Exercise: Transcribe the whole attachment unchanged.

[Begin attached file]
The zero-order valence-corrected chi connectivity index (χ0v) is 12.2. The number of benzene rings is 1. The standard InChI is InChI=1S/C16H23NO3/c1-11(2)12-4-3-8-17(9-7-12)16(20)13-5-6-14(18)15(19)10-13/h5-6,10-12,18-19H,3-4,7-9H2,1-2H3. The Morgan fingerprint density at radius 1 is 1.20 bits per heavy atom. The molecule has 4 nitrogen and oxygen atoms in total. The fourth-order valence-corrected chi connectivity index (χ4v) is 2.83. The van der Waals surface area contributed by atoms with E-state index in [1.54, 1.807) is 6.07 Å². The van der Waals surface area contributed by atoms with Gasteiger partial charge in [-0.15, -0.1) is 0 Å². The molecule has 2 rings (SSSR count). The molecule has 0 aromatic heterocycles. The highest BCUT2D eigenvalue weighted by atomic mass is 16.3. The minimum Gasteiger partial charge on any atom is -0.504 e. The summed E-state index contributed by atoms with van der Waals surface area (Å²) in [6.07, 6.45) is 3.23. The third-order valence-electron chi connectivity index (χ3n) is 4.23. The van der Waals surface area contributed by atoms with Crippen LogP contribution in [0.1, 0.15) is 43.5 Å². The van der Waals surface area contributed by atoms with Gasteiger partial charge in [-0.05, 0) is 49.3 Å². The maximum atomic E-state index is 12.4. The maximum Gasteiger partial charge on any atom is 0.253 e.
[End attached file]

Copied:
The zero-order valence-corrected chi connectivity index (χ0v) is 12.2. The number of benzene rings is 1. The standard InChI is InChI=1S/C16H23NO3/c1-11(2)12-4-3-8-17(9-7-12)16(20)13-5-6-14(18)15(19)10-13/h5-6,10-12,18-19H,3-4,7-9H2,1-2H3. The Morgan fingerprint density at radius 1 is 1.20 bits per heavy atom. The molecule has 4 nitrogen and oxygen atoms in total. The fourth-order valence-corrected chi connectivity index (χ4v) is 2.83. The van der Waals surface area contributed by atoms with E-state index in [1.54, 1.807) is 6.07 Å². The van der Waals surface area contributed by atoms with Gasteiger partial charge in [-0.15, -0.1) is 0 Å². The molecule has 2 rings (SSSR count). The molecule has 0 aromatic heterocycles. The highest BCUT2D eigenvalue weighted by atomic mass is 16.3. The minimum Gasteiger partial charge on any atom is -0.504 e. The summed E-state index contributed by atoms with van der Waals surface area (Å²) in [6.07, 6.45) is 3.23. The third-order valence-electron chi connectivity index (χ3n) is 4.23. The van der Waals surface area contributed by atoms with Crippen LogP contribution in [0.1, 0.15) is 43.5 Å². The van der Waals surface area contributed by atoms with Gasteiger partial charge in [-0.05, 0) is 49.3 Å². The maximum atomic E-state index is 12.4. The maximum Gasteiger partial charge on any atom is 0.253 e.